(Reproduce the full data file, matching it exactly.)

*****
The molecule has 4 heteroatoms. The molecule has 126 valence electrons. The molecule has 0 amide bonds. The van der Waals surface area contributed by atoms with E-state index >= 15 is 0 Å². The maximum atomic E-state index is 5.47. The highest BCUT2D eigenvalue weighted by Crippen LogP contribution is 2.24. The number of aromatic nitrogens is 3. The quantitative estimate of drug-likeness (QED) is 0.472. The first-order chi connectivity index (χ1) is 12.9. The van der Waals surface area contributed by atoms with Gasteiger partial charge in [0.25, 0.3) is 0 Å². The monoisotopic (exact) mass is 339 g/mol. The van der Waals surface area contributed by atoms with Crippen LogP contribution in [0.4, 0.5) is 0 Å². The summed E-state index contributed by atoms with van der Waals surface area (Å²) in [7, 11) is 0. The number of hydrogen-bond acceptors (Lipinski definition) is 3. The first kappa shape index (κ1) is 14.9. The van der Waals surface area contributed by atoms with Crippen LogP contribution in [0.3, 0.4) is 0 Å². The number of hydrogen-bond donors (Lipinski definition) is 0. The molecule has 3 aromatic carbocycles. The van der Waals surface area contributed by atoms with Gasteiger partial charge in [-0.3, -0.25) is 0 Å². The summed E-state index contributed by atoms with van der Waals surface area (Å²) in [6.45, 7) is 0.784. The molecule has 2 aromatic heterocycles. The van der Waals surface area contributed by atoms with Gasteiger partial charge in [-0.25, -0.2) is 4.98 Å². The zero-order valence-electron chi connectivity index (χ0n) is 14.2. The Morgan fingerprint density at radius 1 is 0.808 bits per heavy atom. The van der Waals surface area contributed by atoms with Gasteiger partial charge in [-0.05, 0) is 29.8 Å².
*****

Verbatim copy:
The molecule has 4 heteroatoms. The molecule has 126 valence electrons. The molecule has 0 amide bonds. The van der Waals surface area contributed by atoms with E-state index >= 15 is 0 Å². The maximum atomic E-state index is 5.47. The highest BCUT2D eigenvalue weighted by Crippen LogP contribution is 2.24. The number of aromatic nitrogens is 3. The quantitative estimate of drug-likeness (QED) is 0.472. The first-order chi connectivity index (χ1) is 12.9. The van der Waals surface area contributed by atoms with Gasteiger partial charge in [0.25, 0.3) is 0 Å². The monoisotopic (exact) mass is 339 g/mol. The van der Waals surface area contributed by atoms with Crippen LogP contribution in [0.4, 0.5) is 0 Å². The summed E-state index contributed by atoms with van der Waals surface area (Å²) in [7, 11) is 0. The number of hydrogen-bond acceptors (Lipinski definition) is 3. The first kappa shape index (κ1) is 14.9. The van der Waals surface area contributed by atoms with Crippen LogP contribution in [0.3, 0.4) is 0 Å². The number of hydrogen-bond donors (Lipinski definition) is 0. The molecule has 3 aromatic carbocycles. The van der Waals surface area contributed by atoms with Gasteiger partial charge in [-0.3, -0.25) is 0 Å². The summed E-state index contributed by atoms with van der Waals surface area (Å²) in [6.45, 7) is 0.784. The molecule has 2 aromatic heterocycles. The van der Waals surface area contributed by atoms with Gasteiger partial charge in [-0.25, -0.2) is 4.98 Å². The zero-order valence-electron chi connectivity index (χ0n) is 14.2. The Morgan fingerprint density at radius 1 is 0.808 bits per heavy atom. The van der Waals surface area contributed by atoms with Gasteiger partial charge in [-0.05, 0) is 29.8 Å².